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The Abe administration should proceed with the next consumption tax hike as planned to signal it is serious about reining in the world’s biggest debt burden, an adviser to Bank of Japan Gov. Haruhiko Kuroda said.

Annualized growth of 2.5 percent or more this quarter would be a green light for Prime Minister Shinzo Abe to go ahead with the increase, supporting the economy with additional stimulus as needed, Masahiro Kawai, a professor at the University of Tokyo, said in an interview Wednesday.

Abe is to decide by the end of the year whether to raise the levy by another 2 points to 10 percent after the rise to 8 percent in April caused the worst contraction in more than five years.

“A delay would send a message to the market and the world that Japan is quitting fiscal consolidation,” said Kawai, 66, who was Kuroda’s deputy from 2001 to 2003 when he was currency chief at the Finance Ministry. “What Japan really wants to avoid is a surge in long-term bond yields. That would be bad for Japan’s market and economy.”

Kawai, who co-wrote a 2002 opinion piece with Kuroda urging the BOJ to adopt a 3 percent inflation goal and boost the monetary base through asset purchases, said it’s too early for the bank to judge whether additional stimulus is needed.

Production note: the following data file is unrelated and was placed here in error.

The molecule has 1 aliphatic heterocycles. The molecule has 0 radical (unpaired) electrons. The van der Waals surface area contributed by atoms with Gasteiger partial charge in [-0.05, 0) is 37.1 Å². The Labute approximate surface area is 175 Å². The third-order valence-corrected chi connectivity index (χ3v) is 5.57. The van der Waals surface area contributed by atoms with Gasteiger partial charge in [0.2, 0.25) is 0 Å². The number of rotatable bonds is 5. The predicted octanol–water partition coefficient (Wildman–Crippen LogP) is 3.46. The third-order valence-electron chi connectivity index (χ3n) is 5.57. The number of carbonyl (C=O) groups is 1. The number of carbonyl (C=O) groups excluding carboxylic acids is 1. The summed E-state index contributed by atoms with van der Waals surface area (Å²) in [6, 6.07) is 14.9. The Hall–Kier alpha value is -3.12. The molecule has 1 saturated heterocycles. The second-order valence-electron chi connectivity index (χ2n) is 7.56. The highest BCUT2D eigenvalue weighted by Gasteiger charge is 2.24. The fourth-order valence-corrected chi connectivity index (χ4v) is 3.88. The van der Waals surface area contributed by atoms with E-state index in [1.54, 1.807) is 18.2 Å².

Kuroda has said the BOJ would adjust monetary policy should prospects for achieving its inflation target be at risk.

“Kuroda really means what he says,” said Kawai. “He won’t hesitate at all. It’s just that there isn’t data demonstrating the necessity.”

The economy will expand an annualized 2.7 percent this quarter according to the median estimate in a survey by Bloomberg News.

Kawai was named one of 10 advisers to the BOJ on Sept. 4. The other nine are mostly business executives, including Sadayuki Sakakibara, Toray Industries Inc. chairman and head of the Keidanren business lobby. The advisers are appointed by the Finance Minister based on recommendations from the BOJ Policy Board, as stipulated by the BOJ law.

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